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Hunting for Hawg Water 
by Eric Jex

You often hear anglers talking about covering as much water as possible to find fish or patterns. While many anglers look for a pattern within the pattern once they find a few fish. Others may find that covering a lot of water is the pattern. As with any style or strategy to fishing, conditions will always play a major role in the choice of baits and techniques used when “fishing fast”. I think the key is finding away to thoroughly, fish while covering as much water and quality cover as possible.

In a perfect world we would all love to find that spot on a spot that produces quality bass all day long. Never cranking up the big motor and using as little gas and time as possible to find more fish is perfect; however this situation rarely presents itself throughout a lifetime of fishing. Therefore we are constantly on the hunt for the next spot. I often hear the phrase “don’t leave fish to find fish”; this phrase is applicable if the fish you have found are the fish you are looking for. However sometimes I think we get hung up on catching fish, instead of catching good fish. Knowing I’m probably going to sacrifice the number of fish I catch, I would rather search for larger bites. This is why my favorite “pattern” on some days resembles a good hunt as much as another day on the lake.

Time of Day
Different times of day present different opportunities and require different techniques to "hunt" down quality fish. Early morning and late evening when the sun angle is at its lowest presents the opportunity to fish faster and cover water looking for roaming hawgs. No matter the time of season I like to start off the day by fishing flats and grass or rock covered points. By utilizing spinnerbaits, topwater and crankbaits I can cover more water while thoroughly fish high percentage targets. Those targets may include a small points and inside turns of grass lines, a particular set of boulders or an irregular piece of cover in the area. On northern natural lakes where the water is typically clear I like to make long casts across weed or rock points that dip quickly into deeper water (15' or more). An irregular form of cover makes the spot even better; it could be reeds, pads, milfoil or some combination of these. Overcast days allow you to work this pattern longer throughout the day.

As the day moves on I typically take a slower approach to fishing a particular spot. Jigs and plastics typically are my go to baits once the sun gets up and the fish hunker back in to their layers. I will jump from spot to spot hunting for large or small areas that I think have a better chance of holding hawgs. While I may be fishing slowly, I still like to cover water and fish as many spots as possible.

Runnin and Gunnin
I typically find myself looking for very small and specific areas to fish. It could be a small irregular patch of weeds or rock, or it could be one or two downed trees in a particular area. I have stopped the boat to fish one good looking dock. Once I reach the piece of cover I fish it thoroughly making sure to hit every nook and cranny. I'm looking for one good bite, however after getting that bite I may stick around and continue to work it. I've had numerous instances where I pull a solid fish from a piece of cover only to catch a bigger fish from the same area a few casts later. On a river I may swing back and fish one small piece of cover or chunk of bank over and over hoping it has replenished. I will do the same on lakes if I do not catch anything the first or second try. In a natural lake situation I have never had much success going back to spots like this after catching a fish or two and leaving. It seems to take a day or two for another fish to position itself in the area.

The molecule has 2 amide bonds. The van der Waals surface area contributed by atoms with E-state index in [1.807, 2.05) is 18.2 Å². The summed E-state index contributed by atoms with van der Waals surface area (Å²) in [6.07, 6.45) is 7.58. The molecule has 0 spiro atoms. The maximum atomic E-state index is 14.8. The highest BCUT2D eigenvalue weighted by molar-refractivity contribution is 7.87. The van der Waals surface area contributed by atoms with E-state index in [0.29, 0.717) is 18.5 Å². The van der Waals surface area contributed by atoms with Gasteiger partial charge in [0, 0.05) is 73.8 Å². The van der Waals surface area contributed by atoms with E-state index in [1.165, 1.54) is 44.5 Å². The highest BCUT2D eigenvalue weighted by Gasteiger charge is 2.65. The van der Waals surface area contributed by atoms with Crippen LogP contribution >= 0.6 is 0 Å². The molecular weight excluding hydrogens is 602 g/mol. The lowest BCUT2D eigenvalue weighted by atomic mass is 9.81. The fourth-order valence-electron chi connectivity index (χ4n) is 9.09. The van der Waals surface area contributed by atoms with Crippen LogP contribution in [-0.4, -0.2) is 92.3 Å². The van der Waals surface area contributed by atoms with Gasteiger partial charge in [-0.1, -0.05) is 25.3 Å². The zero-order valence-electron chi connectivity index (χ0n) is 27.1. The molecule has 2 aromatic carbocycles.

This style fishing really forces you to concentrate and take advantage of every bite. Catching fish after fish all day long typically isn't the case when I'm employing this technique. Rather I'm hoping for two or three really good fish throughout the day. This can make for some rather long stretches of time without a bite, followed up by a five minute period of heart pounding battle with some of lakes finest specimens.

Favorite Spots
This technique can be much more efficient if fishing a familiar body of water. However, I love to take this approach when on new water as well. So what I am looking for on a new body of water? My favorite spots include small areas with heavy weed cover. Small sections of reeds, almost any pads and small out of the way shoreline cover make up my favorite areas on natural lakes. I love spots that take some work to fish; the more difficult it is to get to an area the better. I often find myself getting out the push pole to into or out of an area, wondering if other people around are saying "no fish is worth that". Depending on the time of season I also like to fish deeper spots that have unique features. Thicker clumps of weeds, different size rock, or a combination of the two make for great areas to finesse fish quickly.

Reservoirs present the opportunities to fish random rocks, stumps and other timber. If it looks like a "bassy" area and I can flip a jig, tube or creature bait to it, it makes a great piece of cover.

There is no doubt "hunting for hawgs" is not the most efficient way to dissect a body of water, but it can be extremely productive. I don't believe in the old saying "where there are little ones, there are big ones"; with Largemouth especially.  I believe they are a much different fish than the smaller specimens. Every once in a while you'll find a pattern within a pattern that produces in numerous areas. Hunting down big fish and finding that pattern can make for an extremely fun day on the lake!